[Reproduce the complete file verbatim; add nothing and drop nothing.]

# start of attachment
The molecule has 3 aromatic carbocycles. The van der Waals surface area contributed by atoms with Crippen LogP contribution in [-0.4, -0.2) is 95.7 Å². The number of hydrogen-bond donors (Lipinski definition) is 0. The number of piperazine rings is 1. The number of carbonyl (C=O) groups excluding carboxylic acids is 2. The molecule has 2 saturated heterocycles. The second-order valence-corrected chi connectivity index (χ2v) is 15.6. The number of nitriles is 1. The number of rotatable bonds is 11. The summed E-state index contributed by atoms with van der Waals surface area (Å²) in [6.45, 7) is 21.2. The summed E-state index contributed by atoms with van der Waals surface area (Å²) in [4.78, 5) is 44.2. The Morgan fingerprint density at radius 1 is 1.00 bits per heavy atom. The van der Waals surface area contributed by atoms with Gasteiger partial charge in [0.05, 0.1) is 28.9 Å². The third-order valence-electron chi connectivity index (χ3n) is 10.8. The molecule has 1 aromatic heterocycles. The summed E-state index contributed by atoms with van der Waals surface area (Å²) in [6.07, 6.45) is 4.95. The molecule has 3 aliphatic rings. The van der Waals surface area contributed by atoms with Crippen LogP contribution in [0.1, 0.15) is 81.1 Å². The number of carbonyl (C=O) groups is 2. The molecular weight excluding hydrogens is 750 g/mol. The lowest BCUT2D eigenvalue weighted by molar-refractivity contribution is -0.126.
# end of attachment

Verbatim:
The molecule has 3 aromatic carbocycles. The van der Waals surface area contributed by atoms with Crippen LogP contribution in [-0.4, -0.2) is 95.7 Å². The number of hydrogen-bond donors (Lipinski definition) is 0. The number of piperazine rings is 1. The number of carbonyl (C=O) groups excluding carboxylic acids is 2. The molecule has 2 saturated heterocycles. The second-order valence-corrected chi connectivity index (χ2v) is 15.6. The number of nitriles is 1. The number of rotatable bonds is 11. The summed E-state index contributed by atoms with van der Waals surface area (Å²) in [6.45, 7) is 21.2. The summed E-state index contributed by atoms with van der Waals surface area (Å²) in [4.78, 5) is 44.2. The Morgan fingerprint density at radius 1 is 1.00 bits per heavy atom. The van der Waals surface area contributed by atoms with Gasteiger partial charge in [0.05, 0.1) is 28.9 Å². The third-order valence-electron chi connectivity index (χ3n) is 10.8. The molecule has 1 aromatic heterocycles. The summed E-state index contributed by atoms with van der Waals surface area (Å²) in [6.07, 6.45) is 4.95. The molecule has 3 aliphatic rings. The van der Waals surface area contributed by atoms with Crippen LogP contribution in [0.1, 0.15) is 81.1 Å². The number of carbonyl (C=O) groups is 2. The molecular weight excluding hydrogens is 750 g/mol. The lowest BCUT2D eigenvalue weighted by molar-refractivity contribution is -0.126.